Thursday, October 14, 2010

Activism, Advocacy, Ethics, and How to not be an Asshole

So an advocate, and activist  and an asshole walk into a bar... There is no punchline here, just my growing realization  that there is such a huge difference between advocacy and activism. I think our society is really getting these two activities confused. Everyone likes to think they make good choices in life. Some people even like their choices so  much that they want everyone else to make those same choices, regardless of whether those choices are a good fit for those other people's lives.

The difference for me lies withing the expectation of the A-person. An advocate seeks to inform, educate and most importantly, EMPOWER others to make well-researched decisions based on balanced, unbiased data. An activist most often seeks to have everyone make the decision that they, the activist agree with, regardless of the individual circumstances of the decision-maker. A lack of ethics leads activists to masquerade as advocates. A perfect example of this would be a Crisis Pregnancy center (anti-choice activism) giving a woman false information regarding the safety of abortion - they are giving information, but it is not the kind  of data that an empowered decision can be made from.  

One step farther from misguided activism is just plain being an asshole - bullying, derisive  behavior meant to demonize those who are 'other'. Clinic protesters, 'intactivists' who post abusive Internet comments, sanctimonious parents who pity children born in a different manner than the way their children were born.  These behaviors do nothing to further a cause, and most often alienate the very people that are trying to be reached.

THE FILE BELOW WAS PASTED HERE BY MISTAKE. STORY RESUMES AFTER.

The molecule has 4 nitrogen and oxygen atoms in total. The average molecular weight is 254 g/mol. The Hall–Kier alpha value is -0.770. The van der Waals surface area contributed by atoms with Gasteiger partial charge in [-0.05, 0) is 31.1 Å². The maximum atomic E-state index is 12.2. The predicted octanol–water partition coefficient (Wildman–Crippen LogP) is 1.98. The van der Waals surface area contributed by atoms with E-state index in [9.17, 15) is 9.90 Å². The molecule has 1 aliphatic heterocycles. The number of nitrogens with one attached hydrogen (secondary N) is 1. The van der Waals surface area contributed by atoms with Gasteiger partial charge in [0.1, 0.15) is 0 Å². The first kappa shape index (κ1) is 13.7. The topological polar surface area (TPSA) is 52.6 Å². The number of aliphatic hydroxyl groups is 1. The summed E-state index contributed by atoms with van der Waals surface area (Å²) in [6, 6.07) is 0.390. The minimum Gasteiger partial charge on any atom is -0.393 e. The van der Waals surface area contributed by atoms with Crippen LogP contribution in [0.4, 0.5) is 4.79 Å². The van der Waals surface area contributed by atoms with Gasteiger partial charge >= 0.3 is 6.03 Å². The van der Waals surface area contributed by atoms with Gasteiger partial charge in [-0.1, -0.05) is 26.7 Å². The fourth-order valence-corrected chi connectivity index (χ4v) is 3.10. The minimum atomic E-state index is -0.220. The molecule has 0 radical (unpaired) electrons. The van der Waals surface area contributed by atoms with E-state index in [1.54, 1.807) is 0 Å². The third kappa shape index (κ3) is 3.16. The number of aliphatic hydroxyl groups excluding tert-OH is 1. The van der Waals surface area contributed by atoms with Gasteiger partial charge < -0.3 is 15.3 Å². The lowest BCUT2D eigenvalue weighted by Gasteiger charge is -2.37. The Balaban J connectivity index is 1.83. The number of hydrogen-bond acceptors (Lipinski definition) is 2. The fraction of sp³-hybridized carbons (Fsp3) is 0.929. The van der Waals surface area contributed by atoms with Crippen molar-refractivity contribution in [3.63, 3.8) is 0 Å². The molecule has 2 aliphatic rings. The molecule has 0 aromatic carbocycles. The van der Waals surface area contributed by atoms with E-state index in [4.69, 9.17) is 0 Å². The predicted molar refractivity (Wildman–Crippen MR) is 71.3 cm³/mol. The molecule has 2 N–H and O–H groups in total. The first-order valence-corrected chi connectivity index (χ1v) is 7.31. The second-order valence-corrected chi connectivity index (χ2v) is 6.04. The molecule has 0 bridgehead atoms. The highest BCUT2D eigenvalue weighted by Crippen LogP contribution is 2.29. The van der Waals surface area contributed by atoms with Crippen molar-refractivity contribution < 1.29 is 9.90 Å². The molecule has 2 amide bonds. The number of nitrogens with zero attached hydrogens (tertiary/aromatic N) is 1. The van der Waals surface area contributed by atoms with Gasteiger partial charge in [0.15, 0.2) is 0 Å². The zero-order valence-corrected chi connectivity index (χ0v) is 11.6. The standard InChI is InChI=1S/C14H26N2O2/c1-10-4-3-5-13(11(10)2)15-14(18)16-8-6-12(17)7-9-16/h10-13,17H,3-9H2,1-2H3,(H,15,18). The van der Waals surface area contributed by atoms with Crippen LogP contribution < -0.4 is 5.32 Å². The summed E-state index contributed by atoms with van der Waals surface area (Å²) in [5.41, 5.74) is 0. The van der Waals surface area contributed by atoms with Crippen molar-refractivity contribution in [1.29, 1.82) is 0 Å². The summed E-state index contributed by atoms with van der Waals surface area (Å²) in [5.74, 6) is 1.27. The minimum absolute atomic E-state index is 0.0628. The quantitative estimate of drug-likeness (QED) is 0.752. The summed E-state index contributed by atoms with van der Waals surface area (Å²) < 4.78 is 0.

I've come to believe that if I feel so strongly about  an issue that I can no longer advocate - that is, detach my self from an outcome I disagree with, it is time to move to useful activism. That is, taking concrete steps to change the cultural and societal framework, or legality of the issue at hand. For example, I truly believe that routine infant circumcision is not a 'choice' for a parent to make. I find it disturbing that my daughter's rights to bodily integrity are protected but my son's rights are not. So instead of being an asshole online, or in person, I do what I can to change the laws regarding male genital mutilation. And until certain frameworks are changed, I advocate by sharing information about the issue. Because until the larger societal issues are addressed (think formula company lobbies and parental leave in regards to breastfeeding, myths regarding male cleanliness and prepuce function for  MGM, hospital maternity policies driven by liability rather than informed consent in birth), individuals should not be crucified for making decisions based on bad information, habit, or pure survival. 

These are  really large issues, enough to make my head spin. I think though, moving forward as an advocate and an educator, it's important for me to reflect and examine these issues carefully. 


  1. Great points.

    In my late teens and twenties, I was a budding political activist, full of toxic mixture of high ideals of nonviolence and equality and a whole lot of suppressed rage I wasn't yet able to deal with. As such, I was talking peace and love while boiling over with hostility. Unfortunately, this kind of mixture seems incredibly common on all sides of the activist spectrum--from hate-filled peace activists to abortion clinic bombers for Jesus. Ultimately, effective advocacy needs to start very very locally--with looking into ourselves.

  2. I feel like the breastfeeding sphere falls into the trap of forgetting that while of course breast milk is best for babies, not everyone can do it. And then instead of saying, hmm, what cultural and societal attitudes can we change that will promote wider acceptance of breastfeeding, you get people yelling "Formula is poison!" and "Bottle feeders are just lazy!" And other mean stuff. I had to explain to someone the other day who was saying really nasty stuff about women who don't breastfeed - women who's circumstances she knew nothing about - that insulting people wasn't going to inspire them to change their minds.